Ben Frock and Love Unit's danceable music: Good for brain, body and soul

Ben Frock and Love Unit’s danceable music: Good for brain, body and soul

by Liz Fixsen

In all the periodic hand-wringing about the state of jazz in the twenty-first century and the moaning about its loss of mass appeal, one factor repeatedly comes up—that jazz began to lose its audience when it became detached from dance. As Marc Myers writes in “What Killed Jazz” (a 2008 blog post on the JazzWax website), “The moment jazz decided it was an art form that required listeners rather than dancers, its mass appeal was in jeopardy.” In the vacuum left by the departure of jazz from its roots in dance, rock ‘n’ roll and R&B rushed in to satisfy a “beat-hungry” generation of youth who were becoming a dominant force in the music market of the 1950s and 1960s.

Before going any further, I first must define what I mean by “jazz”—another whole can of squishy and elusive worms. So I’ll just create my own definition: jazz has harmonic density (OK, well, modal jazz can slip in under the wire on this point); jazz has improvisation; and jazz has a groove. Besides the traditional swing, the big tent of jazz brings in all kinds of beats, from funk to waltz-time to bossa nova. Jazz can be played by a variety of instruments, but at its heart are the horns, the piano, the bass, and the drums. In this definition, there is nothing that precludes jazz from being danceable music.

There are signs that in at least some sectors of our jazz community, danceable jazz is on the way back in. The Love Unit band, conceived of and directed by a Baltimore native, thirty-two-year-old trumpet player and composer Ben Frock, is one such sign.

The ensemble first performed in 2010 and includes many of Baltimore’s best and best-known jazz musicians, including Todd Marcus (bass clarinet), Russ Kirk (alto sax), Alex Norris (trumpet), Mike Kuhl (drums), and Jim Hannah (percussion). Others in the band include exceptionally talented young musicians who play in a range of genres but particularly at the frontiers of cutting-edge improvisational music, including Mazz Frazeo (guitar), Jon Birkholz (keyboard), Derrick Michaels (tenor sax), and Jake Leckie (bass).

In a December 2011 interview with Michael Byrne (in the City Paper), Frock says, “I want [the band] to be a party onstage . . . for the audience, I want to give them something fun that feels good to listen to and dance to, but I want to challenge them.” Turn that formula around—Frock offers music with greater complexity and challenge than mainstream popular music but that still invites dancing.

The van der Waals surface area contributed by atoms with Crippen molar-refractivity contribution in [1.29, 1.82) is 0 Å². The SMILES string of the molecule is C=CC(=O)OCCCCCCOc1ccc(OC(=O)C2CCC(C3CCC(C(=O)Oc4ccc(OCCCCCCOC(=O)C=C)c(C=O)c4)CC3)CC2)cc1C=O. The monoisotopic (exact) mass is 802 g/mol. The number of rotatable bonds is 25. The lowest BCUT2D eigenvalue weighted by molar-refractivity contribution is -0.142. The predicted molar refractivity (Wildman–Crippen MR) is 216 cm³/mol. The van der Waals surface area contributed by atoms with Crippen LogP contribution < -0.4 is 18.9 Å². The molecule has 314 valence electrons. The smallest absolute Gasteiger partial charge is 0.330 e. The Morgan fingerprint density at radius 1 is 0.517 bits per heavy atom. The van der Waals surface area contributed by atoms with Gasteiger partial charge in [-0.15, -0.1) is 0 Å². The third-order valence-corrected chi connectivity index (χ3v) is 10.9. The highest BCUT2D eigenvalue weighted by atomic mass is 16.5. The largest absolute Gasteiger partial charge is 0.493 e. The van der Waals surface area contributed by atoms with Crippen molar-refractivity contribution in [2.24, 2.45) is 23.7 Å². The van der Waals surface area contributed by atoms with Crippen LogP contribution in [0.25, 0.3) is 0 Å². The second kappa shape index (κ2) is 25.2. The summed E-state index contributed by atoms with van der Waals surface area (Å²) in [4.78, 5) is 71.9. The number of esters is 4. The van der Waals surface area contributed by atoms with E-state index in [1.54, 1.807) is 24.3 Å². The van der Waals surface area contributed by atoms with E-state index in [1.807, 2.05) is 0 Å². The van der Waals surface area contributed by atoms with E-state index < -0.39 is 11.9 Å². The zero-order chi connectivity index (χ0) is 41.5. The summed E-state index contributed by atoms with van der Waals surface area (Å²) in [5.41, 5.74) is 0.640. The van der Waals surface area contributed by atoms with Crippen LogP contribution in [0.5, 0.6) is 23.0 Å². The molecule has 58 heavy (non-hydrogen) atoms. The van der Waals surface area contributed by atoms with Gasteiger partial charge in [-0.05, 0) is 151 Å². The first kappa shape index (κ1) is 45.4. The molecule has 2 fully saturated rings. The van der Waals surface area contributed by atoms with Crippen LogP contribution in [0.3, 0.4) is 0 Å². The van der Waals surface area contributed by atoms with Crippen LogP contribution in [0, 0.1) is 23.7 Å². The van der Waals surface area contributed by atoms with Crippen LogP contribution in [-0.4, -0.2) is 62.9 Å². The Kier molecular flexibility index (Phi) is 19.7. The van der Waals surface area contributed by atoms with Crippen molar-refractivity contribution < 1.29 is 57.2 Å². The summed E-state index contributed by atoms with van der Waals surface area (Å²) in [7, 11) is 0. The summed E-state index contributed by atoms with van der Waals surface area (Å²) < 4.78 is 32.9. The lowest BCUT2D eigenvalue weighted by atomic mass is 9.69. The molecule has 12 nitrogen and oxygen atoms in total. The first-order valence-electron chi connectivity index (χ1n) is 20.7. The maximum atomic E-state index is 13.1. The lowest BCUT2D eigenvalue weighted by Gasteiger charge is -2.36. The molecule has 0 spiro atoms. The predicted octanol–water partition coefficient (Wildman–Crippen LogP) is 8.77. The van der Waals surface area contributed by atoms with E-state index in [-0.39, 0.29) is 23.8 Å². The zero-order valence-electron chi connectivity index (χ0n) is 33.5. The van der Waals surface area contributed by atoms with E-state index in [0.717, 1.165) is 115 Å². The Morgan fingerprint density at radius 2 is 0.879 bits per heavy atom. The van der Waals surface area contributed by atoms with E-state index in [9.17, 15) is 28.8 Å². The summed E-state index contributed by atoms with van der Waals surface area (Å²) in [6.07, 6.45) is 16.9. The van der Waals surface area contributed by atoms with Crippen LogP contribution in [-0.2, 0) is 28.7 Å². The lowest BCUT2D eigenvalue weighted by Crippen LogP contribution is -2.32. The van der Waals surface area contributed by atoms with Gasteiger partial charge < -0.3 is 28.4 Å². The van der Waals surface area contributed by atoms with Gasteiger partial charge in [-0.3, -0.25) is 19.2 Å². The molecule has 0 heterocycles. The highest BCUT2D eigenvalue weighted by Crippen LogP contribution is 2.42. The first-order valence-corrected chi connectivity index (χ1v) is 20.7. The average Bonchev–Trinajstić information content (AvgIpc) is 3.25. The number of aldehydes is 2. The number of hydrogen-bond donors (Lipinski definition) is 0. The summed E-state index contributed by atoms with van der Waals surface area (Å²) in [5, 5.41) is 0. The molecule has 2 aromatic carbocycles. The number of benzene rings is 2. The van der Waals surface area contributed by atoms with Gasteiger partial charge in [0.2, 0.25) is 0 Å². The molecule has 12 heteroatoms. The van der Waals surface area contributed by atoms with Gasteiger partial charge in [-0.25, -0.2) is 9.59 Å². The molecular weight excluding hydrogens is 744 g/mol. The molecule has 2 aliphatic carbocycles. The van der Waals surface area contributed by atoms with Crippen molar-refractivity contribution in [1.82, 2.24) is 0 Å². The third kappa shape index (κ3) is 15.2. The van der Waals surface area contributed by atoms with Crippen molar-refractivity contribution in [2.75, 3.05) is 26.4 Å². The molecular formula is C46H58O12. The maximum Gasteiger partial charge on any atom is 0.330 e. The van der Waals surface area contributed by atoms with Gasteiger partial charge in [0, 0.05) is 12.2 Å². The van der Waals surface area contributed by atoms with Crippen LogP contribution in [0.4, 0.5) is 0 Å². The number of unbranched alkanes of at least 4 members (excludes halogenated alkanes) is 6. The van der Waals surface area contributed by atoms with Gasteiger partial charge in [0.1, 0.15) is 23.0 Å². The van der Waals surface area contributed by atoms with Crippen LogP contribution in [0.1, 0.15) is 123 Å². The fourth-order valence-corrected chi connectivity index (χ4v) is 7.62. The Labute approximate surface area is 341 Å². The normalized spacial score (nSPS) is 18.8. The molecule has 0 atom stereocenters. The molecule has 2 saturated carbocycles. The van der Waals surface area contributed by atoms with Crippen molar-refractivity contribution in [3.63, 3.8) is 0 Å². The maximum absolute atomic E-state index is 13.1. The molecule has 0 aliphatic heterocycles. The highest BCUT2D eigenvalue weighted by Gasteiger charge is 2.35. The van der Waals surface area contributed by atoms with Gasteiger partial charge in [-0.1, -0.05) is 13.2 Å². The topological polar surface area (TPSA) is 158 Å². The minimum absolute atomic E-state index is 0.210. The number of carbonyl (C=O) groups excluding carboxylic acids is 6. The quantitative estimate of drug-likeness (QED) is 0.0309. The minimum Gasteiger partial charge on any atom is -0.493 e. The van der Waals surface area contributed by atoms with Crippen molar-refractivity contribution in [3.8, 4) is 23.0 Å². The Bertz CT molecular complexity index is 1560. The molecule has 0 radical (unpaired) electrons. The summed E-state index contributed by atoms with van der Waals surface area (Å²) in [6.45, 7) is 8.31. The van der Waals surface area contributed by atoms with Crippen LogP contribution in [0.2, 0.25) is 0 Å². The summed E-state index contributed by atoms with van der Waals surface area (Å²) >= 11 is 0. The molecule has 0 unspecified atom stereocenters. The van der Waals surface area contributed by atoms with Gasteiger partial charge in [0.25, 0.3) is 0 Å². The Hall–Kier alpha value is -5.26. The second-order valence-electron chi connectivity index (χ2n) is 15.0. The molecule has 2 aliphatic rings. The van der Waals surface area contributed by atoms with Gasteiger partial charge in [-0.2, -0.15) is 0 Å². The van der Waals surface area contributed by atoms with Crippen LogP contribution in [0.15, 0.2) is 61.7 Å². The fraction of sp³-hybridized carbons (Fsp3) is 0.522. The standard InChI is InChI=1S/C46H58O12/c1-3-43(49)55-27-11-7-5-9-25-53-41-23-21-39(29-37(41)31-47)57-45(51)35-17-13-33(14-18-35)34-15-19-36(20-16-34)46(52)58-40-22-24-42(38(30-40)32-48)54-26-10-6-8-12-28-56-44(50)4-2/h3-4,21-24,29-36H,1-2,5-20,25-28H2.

I recall a show years ago at some derelict little place on the east side of downtown. Ben Frock was leading a band of some eight or ten members that was perhaps a precursor to Love Unit, playing to a crowd of primarily twenty-somethings. They were mostly standing to listen to the music, and there was a tangible vibration of suppressed energy as they grooved with bobbing heads and knees. The band launched into a highly spirited rendition of the jazz samba standard, “I’ll Remember April,” and a couple of girls began hesitantly to make some real dance moves. Then Frock leaned into the microphone and announced with some fervor, “If you want to dance—then dance!” and immediately, as if just waiting for permission, the whole crowd sprang into joyous action.

For music to be danceable, there must be space for dancing—and here is where the venue is critical. It must provide an open space where the protocol is that you stand to listen. Go to any show at the 8×10 (in Federal Hill), and even though the crowd may not be doing much formal partner dancing with recognizable steps, they are standing and grooving to the music, some quite energetically. The point is, they’re on their feet.

In contrast, most jazz venues seem to be places to sit. Go to Bertha’s in Fells Point on a Tuesday or Thursday night, and the jazz aficionados are sitting at tables and on barstools. Go to a concert an An die Musik, and you’re sitting in a large, parlor-style chair. Go to any Baltimore jazz club, and you’re sitting at a table—not standing—and maybe having dinner while the musicians play. The point is, you’re sitting. And you can tap your toes and bob your head all you want, but to dance, you have to be standing.

And that’s what happens at Love Unit’s performances at the Wind-Up Space, on North Avenue near Howard Street. This quirky, youth-oriented club, with its displays of striking, unusual artwork on the walls, provides a large open area in front of the stage. To be sure, there are some clusters of small tables and chairs, even a few sofas, where the hip college-age crowd can socialize with friends over drinks. But once the music starts, most listeners are standing and facing the stage. And if they’re not exactly dancing, they are definitely grooving to the music.

No, this is not your grandfather’s big-band jazz. As found on the Love Unit’s Facebook page: “Love Unit combines influences ranging from Michael Jackson to Igor Stravinsky with a 16-piece horn section, and an extended rhythm section including Afro-Cuban percussion playing spiraling overlapping ostinatos that result in one of the wildest danceable live music experiences you could ever imagine.” You might also compare it with Tower of Power, the American R&B band formed in 1968 and still performing. Love Unit has much the same groove, and Frock even provides a high-energy falsetto vocal lead, with a couple of young ladies providing some doo-wop-y style background vocals. The music is hot, it’s energetic, it’s sexy—but it is also complex and intellectually stimulating. Good for the brain, good for the body, good for the soul.

Jazz is always morphing, always shape-shifting, embracing tradition but yet transcending it. In its more danceable manifestations, it is sure to find a renaissance among the young that will keep it alive for decades.